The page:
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Publication numberUS5336902 A
Publication typeGrant
Application numberUS 07/956,283
Publication dateAug 9, 1994
Filing dateOct 5, 1992
Priority dateOct 5, 1992
Fee statusPaid
Also published asEP0592731A1, EP0592731B1
Publication number07956283, 956283, US 5336902 A, US 5336902A, US-A-5336902, US5336902 A, US5336902A
InventorsMinoru Nigaki, Tuneo Ihara, Toru Hirohata, Tomoko Suzuki, Kimitsugu Nakamura, Norio Asakura, Masami Yamada, Yasuharu Negi, Tomihiko Kuroyanagi, Yoshihiko Mizushima
Original AssigneeHamamatsu Photonics K.K.
Export CitationBiBTeX, EndNote, RefMan
External Links: USPTO, USPTO Assignment, Espacenet
Semiconductor photo-electron-emitting device
US 5336902 A
Abstract
This invention relates to a semiconductor photo-electron-emitting device for emitting photoelectrons excited from the valence band to the conduction band by incident photons on a semiconductor layer. The device includes a Schottky electrode formed on the emitting surface on a surface of the semiconductor layer, and a conductor layer formed on a surface opposite to the emitting surface. A set bias voltage is applied between the Schottky electrode and the conductor layer to accelerate photoelectrons generated by the excitation of incident photons to the emitting surface and to transfer the accelerated photoelectrons from an energy band of a smaller effective mass to an energy band of a larger effective mass.
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Claims(18)
We claim:
1. A semiconductor photo-electron-emitting device for emitting photoelectrons excited from a valence band to a conduction band as a result of incident photons, comprising:
a semiconductor layer having at least one concavity surface and one convexity surface on a first side;
a first conductor layer provided on the concavity surface, the first conductor layer having an emitting surface for emitting photoelectrons;
an electrode provided on the convexity surface, the electrode having a pattern exposing the emitting surface in a substantially uniform manner; and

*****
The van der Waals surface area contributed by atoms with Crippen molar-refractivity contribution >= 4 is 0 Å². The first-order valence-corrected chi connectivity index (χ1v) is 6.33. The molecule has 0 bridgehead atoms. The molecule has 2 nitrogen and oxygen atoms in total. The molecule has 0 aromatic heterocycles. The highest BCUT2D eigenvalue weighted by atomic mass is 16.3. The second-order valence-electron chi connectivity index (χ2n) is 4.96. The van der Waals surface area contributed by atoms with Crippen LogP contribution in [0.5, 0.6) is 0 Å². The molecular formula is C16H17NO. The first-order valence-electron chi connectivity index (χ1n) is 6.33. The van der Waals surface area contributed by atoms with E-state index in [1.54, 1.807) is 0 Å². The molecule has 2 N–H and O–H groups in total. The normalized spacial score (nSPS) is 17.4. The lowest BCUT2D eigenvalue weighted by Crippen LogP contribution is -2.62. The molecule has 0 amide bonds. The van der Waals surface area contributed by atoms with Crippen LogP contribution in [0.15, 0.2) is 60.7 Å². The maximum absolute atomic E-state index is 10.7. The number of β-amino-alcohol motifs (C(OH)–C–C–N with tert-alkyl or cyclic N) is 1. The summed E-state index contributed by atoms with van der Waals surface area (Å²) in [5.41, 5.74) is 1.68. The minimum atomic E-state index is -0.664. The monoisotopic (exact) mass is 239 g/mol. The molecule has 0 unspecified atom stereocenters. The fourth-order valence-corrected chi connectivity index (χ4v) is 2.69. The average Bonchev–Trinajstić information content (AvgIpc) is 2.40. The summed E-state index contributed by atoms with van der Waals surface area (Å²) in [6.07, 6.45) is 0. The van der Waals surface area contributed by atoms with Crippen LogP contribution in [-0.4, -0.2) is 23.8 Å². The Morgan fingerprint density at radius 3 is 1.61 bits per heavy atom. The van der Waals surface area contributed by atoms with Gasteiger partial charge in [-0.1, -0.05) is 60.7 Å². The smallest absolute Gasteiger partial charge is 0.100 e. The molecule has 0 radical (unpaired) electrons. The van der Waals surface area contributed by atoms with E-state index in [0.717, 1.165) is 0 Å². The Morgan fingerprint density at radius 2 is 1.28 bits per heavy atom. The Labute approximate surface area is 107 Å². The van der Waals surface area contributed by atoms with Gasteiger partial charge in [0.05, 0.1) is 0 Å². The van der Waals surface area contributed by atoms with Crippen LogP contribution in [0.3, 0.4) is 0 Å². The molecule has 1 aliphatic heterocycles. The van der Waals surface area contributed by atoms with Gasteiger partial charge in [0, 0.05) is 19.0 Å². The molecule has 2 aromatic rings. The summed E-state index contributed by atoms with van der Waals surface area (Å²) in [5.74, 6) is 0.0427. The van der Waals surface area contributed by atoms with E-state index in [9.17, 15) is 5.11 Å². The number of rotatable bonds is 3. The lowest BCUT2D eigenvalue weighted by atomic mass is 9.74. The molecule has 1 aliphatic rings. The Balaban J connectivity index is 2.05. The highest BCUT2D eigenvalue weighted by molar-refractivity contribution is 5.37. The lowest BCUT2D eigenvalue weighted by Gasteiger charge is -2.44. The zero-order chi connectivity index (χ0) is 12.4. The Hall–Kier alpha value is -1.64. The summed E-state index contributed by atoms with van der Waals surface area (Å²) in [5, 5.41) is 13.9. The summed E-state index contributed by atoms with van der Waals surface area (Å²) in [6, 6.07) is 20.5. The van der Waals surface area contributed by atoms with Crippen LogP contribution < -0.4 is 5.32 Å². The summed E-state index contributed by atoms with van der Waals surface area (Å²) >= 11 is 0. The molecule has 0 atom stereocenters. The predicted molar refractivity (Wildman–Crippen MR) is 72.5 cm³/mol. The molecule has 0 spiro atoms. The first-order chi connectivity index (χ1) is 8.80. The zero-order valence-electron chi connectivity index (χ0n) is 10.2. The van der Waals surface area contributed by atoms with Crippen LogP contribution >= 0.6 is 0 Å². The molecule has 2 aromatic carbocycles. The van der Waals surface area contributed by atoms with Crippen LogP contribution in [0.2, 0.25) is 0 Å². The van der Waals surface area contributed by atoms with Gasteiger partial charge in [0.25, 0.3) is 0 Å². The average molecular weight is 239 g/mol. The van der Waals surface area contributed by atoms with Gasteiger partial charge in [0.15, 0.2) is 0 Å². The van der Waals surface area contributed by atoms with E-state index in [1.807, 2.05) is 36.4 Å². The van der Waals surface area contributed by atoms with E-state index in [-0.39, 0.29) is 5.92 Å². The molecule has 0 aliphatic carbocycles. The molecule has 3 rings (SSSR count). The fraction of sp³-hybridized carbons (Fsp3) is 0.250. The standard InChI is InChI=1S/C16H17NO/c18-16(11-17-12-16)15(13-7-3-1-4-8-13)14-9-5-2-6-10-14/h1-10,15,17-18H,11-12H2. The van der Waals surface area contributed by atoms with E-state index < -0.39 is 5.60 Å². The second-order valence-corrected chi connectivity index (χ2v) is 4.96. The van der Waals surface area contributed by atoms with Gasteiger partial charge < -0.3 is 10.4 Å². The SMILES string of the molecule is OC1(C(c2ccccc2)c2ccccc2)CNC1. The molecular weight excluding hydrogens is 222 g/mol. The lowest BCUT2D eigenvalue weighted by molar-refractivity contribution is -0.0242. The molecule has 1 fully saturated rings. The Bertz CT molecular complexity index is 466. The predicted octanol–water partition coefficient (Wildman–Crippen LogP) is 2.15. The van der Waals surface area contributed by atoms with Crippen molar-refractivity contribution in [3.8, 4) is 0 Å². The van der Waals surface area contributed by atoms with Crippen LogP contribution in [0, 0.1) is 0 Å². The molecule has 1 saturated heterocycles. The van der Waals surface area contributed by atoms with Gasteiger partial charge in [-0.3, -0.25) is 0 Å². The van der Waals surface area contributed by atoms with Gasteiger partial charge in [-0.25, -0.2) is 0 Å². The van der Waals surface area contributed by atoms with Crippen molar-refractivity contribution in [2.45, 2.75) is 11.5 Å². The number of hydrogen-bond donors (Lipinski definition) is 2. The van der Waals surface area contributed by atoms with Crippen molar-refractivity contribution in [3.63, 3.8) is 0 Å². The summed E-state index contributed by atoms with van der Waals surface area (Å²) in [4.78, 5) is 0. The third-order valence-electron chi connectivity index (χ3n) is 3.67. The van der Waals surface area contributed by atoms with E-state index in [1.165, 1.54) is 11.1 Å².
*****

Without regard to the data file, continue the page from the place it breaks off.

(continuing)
a second conductor layer provided on a second side of the semiconductor layer opposite to the first side, the electrode and the second conductor layer being adapted to accept a bias voltage between them to cause excited photoelectrons to be transferred to the emitting surface.
2. A semiconductor photo-electron-emitting device according to claim 1, wherein
the electrode is formed in a planar line pattern.
3. A semiconductor photo-electron-emitting device according to claim 2, wherein the planar line pattern is a mesh pattern.
4. A semiconductor photo-electron-emitting device according to claim 2, wherein the planar line pattern is a striped pattern.
5. A semiconductor photo-electron-emitting device according to claim 2, wherein the planar line pattern is a concentric circular pattern.
6. A semiconductor photo-electron-emitting device according to claim 1, wherein the first conductor layer is selected from the group consisting of an alkali metal, an alkali metal oxide, and an alkali metal alloy.
7. A semiconductor photo-electron-emitting device according to claim 1, wherein the first conductive layer is selected from the group consisting of Cs, Rb, K, Na, oxides thereof an alloys thereof.
8. A semiconductor photo-electron-emitting device according to claim 1, wherein the first conductive layer is selected from the group consisting of Cs2 O and CsF.
9. A semiconductor photo-electron-emitting device according to claim 1, wherein
the photoelectrons are transferred from an energy band of a smaller effective mass to an energy band of a larger effective mass.
10. A semiconductor photo-electron-emitting device according to claim 1, wherein the semiconductor layer is formed of a III-V compound semiconductor.
11. A semiconductor photo-electron-emitting device according to claim 1, wherein the semiconductor layer and the electrode are in Schottky contact with one another.
12. A semiconductor photo-electron-emitting device according to claim 1, wherein the electrode is formed from the group consisting of Al, Ag, Au, Pt, Ni, Cr, W, WSi and alloys thereof.
13. A semiconductor photo-electron-emitting device according to claim 2, wherein the electrode has a thickness equal to or larger than 100 Å.
14. A semiconductor photo-electron-emitting device according to claim 2, wherein
a line width of the electrode is equal to or smaller than 10 μm, and an interval between each line and an adjacent one is equal to or smaller than 100 μm.
15. A semiconductor photo-electron-emitting device according to claim 1, wherein
the second conductor layer is a metal layer which is in ohmic contact with the semiconductor layer.